Tuesday, May 13, 2008
Nearly 20 percent of service members home from the fighting in Iraq and Afghanistan suffer post-traumatic stress disorder or major depression. That's 300,000 people, and only a bit more than half of them have sought help, according to the April 17 RAND Corporation study that unearthed the stats. Among the possible treatments is a modified video game born of an early Army effort to use such games and their virtual environments for training.
The novel PTSD therapy, called Virtual Iraq, is one of several receiving Defense funding. They've been covered by the media for some time, but now Virtual Iraq is the subject of the best in narrative journalism, a New Yorker story. When the best magazine in America devotes six pages to a subject, you know it has arrived, so the transformation of online video games to real life is now official.
Thing is, Virtual Iraq has it all over most games because it's more than 3D. It includes realistic sounds, smells and even the bone-shaking feel of real combat and real Iraq. Unless you're sitting in one of those gaming chairs with a haptic controller, you'll never truly "feel" the game. The closest most of us come is the buzzing and movement of the Wii controller. And even that can transport a player right into the tennis match or the sword fight, so imagine the reality of Virtual Iraq.
"When it’s only visual, it’s not really real—it’s just a video game—but when the ground starts vibrating and you smell smoke and hear the AK-47 firing, it becomes very real. I’d be shaking. When it was over, I’d go home and cry,” a soldier told New Yorker author Sue Halpern.
Albert Rizzo, a University of Southern California clinical psychologist, invented Virtual Iraq. As these things go in the small, hothouse environment of gaming platforms and virtual worlds, Rizzo was affiliated with USC's Institute for Creative Technologies, created by the Army in 1999 to mix technologists versed in artificial intelligence, immersion and graphics with hotshots from gaming and Hollywood. He already was looking at virtual reality as a way of dealing with attention deficits in kids and memory loss in seniors when we invaded Iraq. He foresaw a long war and lots of traumatic stress. Around the same time, he came across Full Spectrum Warrior, a game created as an Army trainer by the institute. The rest was history. Or at least Halpern's story.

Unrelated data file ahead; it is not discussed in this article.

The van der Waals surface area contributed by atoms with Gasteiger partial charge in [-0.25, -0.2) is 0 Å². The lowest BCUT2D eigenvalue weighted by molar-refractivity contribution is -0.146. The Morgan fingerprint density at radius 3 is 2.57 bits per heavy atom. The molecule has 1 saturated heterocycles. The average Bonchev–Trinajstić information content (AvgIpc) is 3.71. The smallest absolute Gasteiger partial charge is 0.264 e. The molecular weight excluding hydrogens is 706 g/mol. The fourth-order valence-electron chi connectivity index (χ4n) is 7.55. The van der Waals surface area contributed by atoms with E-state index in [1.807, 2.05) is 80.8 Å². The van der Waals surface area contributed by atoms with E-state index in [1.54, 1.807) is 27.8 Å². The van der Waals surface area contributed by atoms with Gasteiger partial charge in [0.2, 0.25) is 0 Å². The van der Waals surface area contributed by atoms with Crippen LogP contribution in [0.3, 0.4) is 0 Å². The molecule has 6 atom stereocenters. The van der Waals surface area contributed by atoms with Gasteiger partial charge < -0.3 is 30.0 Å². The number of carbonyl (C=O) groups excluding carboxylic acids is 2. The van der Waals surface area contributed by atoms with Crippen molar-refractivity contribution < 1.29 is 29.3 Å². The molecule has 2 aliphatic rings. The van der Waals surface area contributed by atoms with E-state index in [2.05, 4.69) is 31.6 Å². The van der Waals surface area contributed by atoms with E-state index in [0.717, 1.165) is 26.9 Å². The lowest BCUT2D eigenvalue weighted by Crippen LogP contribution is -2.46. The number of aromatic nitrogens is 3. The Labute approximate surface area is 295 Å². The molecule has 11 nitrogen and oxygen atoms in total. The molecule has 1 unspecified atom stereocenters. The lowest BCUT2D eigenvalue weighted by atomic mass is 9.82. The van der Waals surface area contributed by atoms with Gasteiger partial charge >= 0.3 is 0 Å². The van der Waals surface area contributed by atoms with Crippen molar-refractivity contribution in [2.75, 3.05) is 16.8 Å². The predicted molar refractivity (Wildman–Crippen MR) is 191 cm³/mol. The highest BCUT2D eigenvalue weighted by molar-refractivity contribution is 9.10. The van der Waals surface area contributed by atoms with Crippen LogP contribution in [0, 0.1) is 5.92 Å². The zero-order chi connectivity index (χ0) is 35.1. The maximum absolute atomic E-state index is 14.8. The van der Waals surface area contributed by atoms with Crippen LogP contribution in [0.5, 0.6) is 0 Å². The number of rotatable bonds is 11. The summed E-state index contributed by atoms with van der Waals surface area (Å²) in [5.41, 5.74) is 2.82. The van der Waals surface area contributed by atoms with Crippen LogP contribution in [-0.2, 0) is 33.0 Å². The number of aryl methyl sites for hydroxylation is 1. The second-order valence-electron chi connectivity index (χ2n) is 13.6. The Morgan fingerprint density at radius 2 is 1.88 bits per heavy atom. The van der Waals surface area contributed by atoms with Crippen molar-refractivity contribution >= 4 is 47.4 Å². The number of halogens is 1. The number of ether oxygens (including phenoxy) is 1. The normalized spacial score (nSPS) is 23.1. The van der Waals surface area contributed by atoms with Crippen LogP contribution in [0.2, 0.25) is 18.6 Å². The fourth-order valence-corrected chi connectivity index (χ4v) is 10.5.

And in true virtual journalism fashion, her story is accompanied online by a video she narrates. It allows readers to become viewers and to experience, at least in part, a virtual world as therapeutic setting. Even without the head-mounted display and motion board, you can begin to see how wandering the virtual streets could take a soldier back. As the therapist adds remembered events, such as exploding cars and sniper fire, the "game" could easily turn to nightmare.
Photo Credit: Gamesetwatch